- There are 3 types of parrying.
- The first is a static block in which you only block a
strike from your opponent, leaving yourself no cut, only escape is to retreat.
This is the one the Masters said not to do.
- The second is to displace your opponents cut with a cut
(Long edge Over, Wrath, and Bent), then perform a cut, slice, or stab.
- The third is the Best, and is praised by the Masters. When
you opponent Strikes, you also strike with a displacing strike that also cuts,
Such as the squinter, thwart, or glancing strikes.
only, not parry. Use the Master Strikes to both displace and strike your
Stab when he
stabs. Step when he steps. Strike when he strikes. Do not parry.
displacing guard yourself. Place yourself for advantage.
Displacements for use against the four guards
edge) against fool, and everything that comes from
and from both sides.
edge) Against Roof and high strikes
Squinter(Glancing): (short edge) against plow, good to use against strikes
and stabs from
Ox, from above and from Barrier.
Andreas also says that specific Guards break
Strikes. These mirror the Strikes breaking Guards
Fool breaks Over
Roof breaks Thwart
Plow breaks Glancing
Ox breaks Bent
The Over strike
impairs all other strikes as in the wrath, middle, high traverse, or under
strikes. Close to his strikes and engage strongly on his sword (with your strong
to his weak) and strike with the end of the blade, before he can displace. As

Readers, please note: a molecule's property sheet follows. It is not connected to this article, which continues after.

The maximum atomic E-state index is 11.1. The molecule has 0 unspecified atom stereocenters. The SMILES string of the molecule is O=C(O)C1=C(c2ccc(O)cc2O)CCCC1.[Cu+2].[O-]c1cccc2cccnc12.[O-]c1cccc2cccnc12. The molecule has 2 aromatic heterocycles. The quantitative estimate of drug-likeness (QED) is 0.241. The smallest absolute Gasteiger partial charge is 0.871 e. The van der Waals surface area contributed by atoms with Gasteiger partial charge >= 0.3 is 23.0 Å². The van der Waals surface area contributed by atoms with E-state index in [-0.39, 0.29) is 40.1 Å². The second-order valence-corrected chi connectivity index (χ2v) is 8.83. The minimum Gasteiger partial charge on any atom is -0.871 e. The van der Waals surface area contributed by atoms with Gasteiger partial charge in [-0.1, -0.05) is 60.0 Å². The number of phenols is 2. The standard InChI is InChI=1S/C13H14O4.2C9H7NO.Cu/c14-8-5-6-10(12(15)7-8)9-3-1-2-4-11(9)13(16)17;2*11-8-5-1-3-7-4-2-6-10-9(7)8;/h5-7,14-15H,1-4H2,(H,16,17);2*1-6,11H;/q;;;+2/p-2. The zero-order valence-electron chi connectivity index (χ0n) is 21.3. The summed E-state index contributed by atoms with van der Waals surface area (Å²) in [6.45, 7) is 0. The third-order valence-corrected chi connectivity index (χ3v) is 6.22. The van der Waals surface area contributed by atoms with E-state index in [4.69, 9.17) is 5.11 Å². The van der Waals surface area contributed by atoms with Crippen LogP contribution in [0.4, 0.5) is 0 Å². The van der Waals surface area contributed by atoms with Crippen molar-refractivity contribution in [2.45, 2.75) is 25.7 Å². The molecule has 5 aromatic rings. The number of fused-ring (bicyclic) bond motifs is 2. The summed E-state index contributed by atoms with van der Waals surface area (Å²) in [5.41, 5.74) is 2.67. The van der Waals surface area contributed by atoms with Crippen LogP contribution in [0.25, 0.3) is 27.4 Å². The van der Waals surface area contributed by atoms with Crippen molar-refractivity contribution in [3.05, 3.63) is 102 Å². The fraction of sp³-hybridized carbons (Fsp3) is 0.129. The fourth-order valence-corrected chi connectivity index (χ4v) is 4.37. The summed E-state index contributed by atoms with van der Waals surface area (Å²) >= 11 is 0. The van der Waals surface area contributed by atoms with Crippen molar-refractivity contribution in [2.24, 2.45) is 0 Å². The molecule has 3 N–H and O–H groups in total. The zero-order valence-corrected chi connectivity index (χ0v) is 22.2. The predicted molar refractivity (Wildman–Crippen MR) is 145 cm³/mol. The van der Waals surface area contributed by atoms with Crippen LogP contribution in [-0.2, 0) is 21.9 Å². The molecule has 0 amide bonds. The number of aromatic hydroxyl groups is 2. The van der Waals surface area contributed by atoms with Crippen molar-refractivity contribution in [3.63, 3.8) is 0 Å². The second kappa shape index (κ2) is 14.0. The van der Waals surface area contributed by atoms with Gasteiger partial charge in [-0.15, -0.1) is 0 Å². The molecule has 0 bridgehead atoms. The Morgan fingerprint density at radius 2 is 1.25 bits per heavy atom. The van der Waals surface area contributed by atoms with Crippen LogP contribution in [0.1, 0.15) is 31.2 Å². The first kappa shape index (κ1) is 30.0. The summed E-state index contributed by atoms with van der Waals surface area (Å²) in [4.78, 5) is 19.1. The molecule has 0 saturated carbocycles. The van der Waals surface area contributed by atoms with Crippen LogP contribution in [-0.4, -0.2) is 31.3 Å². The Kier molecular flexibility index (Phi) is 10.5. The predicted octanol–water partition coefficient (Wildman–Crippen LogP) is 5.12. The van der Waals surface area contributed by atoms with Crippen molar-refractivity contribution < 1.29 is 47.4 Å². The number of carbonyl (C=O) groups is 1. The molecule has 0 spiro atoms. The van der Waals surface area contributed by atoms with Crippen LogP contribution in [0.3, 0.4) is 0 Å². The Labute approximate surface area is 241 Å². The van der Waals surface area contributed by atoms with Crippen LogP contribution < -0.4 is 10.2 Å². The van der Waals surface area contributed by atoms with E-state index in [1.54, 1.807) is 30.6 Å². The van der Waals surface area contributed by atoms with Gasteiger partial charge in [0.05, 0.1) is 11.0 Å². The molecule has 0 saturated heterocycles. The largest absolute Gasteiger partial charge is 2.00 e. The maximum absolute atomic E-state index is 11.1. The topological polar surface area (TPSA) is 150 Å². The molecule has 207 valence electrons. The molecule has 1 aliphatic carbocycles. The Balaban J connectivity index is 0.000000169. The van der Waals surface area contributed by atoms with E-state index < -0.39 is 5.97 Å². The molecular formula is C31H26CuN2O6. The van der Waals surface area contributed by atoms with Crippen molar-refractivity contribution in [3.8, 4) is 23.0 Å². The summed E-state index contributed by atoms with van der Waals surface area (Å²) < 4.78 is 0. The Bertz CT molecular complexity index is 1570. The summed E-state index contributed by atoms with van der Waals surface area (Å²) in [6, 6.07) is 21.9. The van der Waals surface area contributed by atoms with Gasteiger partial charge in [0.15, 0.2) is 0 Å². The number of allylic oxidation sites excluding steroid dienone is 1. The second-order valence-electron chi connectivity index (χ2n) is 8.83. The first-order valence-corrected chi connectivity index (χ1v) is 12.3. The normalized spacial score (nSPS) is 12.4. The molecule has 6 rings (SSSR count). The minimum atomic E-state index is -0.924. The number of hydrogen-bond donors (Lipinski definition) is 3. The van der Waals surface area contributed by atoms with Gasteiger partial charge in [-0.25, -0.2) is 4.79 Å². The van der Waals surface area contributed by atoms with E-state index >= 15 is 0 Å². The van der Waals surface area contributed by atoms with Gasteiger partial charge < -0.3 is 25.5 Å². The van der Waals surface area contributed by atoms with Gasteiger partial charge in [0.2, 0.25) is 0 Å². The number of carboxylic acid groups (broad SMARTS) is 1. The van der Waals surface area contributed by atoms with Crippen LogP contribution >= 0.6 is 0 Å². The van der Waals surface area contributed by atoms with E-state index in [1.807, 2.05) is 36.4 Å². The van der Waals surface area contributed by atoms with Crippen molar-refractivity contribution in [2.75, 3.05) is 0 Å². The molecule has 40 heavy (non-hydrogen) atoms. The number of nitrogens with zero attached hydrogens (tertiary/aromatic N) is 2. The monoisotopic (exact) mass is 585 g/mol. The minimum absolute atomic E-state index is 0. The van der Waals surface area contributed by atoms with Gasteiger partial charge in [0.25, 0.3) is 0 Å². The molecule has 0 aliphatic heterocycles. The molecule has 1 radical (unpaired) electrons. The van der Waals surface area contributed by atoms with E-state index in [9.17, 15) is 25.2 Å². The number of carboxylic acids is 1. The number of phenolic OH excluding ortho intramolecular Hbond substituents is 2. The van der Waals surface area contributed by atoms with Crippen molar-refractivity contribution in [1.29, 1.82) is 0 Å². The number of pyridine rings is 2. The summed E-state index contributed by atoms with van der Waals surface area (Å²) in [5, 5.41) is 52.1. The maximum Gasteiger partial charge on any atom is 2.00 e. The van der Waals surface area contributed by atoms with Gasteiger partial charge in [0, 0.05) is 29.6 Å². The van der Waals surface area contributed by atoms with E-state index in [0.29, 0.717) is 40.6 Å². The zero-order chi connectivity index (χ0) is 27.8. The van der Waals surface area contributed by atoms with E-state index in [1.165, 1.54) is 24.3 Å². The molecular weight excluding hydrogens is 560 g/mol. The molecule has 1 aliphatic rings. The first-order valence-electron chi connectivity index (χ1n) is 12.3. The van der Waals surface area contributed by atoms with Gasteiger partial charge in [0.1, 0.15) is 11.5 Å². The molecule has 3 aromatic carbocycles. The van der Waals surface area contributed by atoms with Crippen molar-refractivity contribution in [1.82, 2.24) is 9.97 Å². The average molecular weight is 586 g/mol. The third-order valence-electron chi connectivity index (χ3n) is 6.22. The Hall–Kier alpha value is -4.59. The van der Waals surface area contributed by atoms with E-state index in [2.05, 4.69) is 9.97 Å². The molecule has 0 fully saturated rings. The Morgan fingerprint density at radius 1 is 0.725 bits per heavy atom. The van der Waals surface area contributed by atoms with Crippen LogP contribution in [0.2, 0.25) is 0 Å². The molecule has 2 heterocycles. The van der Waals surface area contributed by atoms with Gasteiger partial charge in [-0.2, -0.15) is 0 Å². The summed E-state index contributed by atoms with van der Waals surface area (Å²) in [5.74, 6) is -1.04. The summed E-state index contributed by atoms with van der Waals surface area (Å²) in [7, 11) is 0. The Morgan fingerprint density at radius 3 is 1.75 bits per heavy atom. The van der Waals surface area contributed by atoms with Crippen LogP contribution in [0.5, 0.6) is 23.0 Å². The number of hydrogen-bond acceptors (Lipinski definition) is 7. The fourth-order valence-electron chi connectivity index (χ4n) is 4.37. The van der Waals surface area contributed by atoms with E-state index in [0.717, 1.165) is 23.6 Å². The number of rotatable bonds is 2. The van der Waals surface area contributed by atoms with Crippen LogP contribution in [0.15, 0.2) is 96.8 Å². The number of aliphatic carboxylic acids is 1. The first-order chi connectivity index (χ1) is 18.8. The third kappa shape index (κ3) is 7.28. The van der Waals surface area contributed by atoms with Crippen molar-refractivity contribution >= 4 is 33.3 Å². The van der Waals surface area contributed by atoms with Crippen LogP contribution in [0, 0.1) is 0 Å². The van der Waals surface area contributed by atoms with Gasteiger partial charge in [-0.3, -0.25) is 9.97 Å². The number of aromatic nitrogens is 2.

the Oberhau blocks all secondary strikes down from above, so will it drive off
all from the Wrath or Upper Traverse strike, and thus it also takes the Under
with strong placing, and be there with help from stepping out with the Oberhau
above one's self.
Of the first
shall you now know, that the Oberhau impairs all other strikes as in the Wrath,
Middle or High Traverse, and Under Strike, from above it blocks down below you,
from this know when to spring against his strikes, and close to his strikes
which he releases with strength so that you then rightly engage, his weapon thus
weakened that you then can strike another full to his body before he can rightly
take it. As the Oberhau
secondary strikes down from above, so will it drive off all from the Wrath or
Upper Traverse strike, and thus it also takes the Under with strong placing, and
be there with help from stepping out with the Oberhau above one's self.
When however two
similar strikes come together thus with your orderly stepping, in that you step
a little before or after the other, so that it's placed in an eye blink, then
you bring up your displacement. This displacement is brought on with the
principal and direct strikes, the other displacement however is when you closely
displace and step, then hit with the countering strikes, as in the Glance,
Slide, Crown and Traverse strikes, and with them then complete, thus have you
heard above about clearing every strike.
countering strikes are taken onward from there as foundations, so that with
close displacement comes hitting. However, because I should not backtrack, but
direct you to more understanding and knowledge, I will give an example of
displacing with the Zwerchhau.
into the Wrathful Guard, if you are struck from above, then step with the right
foot forward against your opponent's side, and strike with a traverse to that
side, short cut a high traverse to close in with it, thus you take his strike
onto the strong of your blade, catching it near your quillons and, with the
farther end of your sword, hit his left ear, then you have closely displaced and
hit with a second.
strikes, which still can be hit with further displacement, as in with the Short
Strike and missing etc. will not really be used in fencing, especially since
only accident or chance will let it happen. Trying to fence with them and force
them to happen is too dangerous.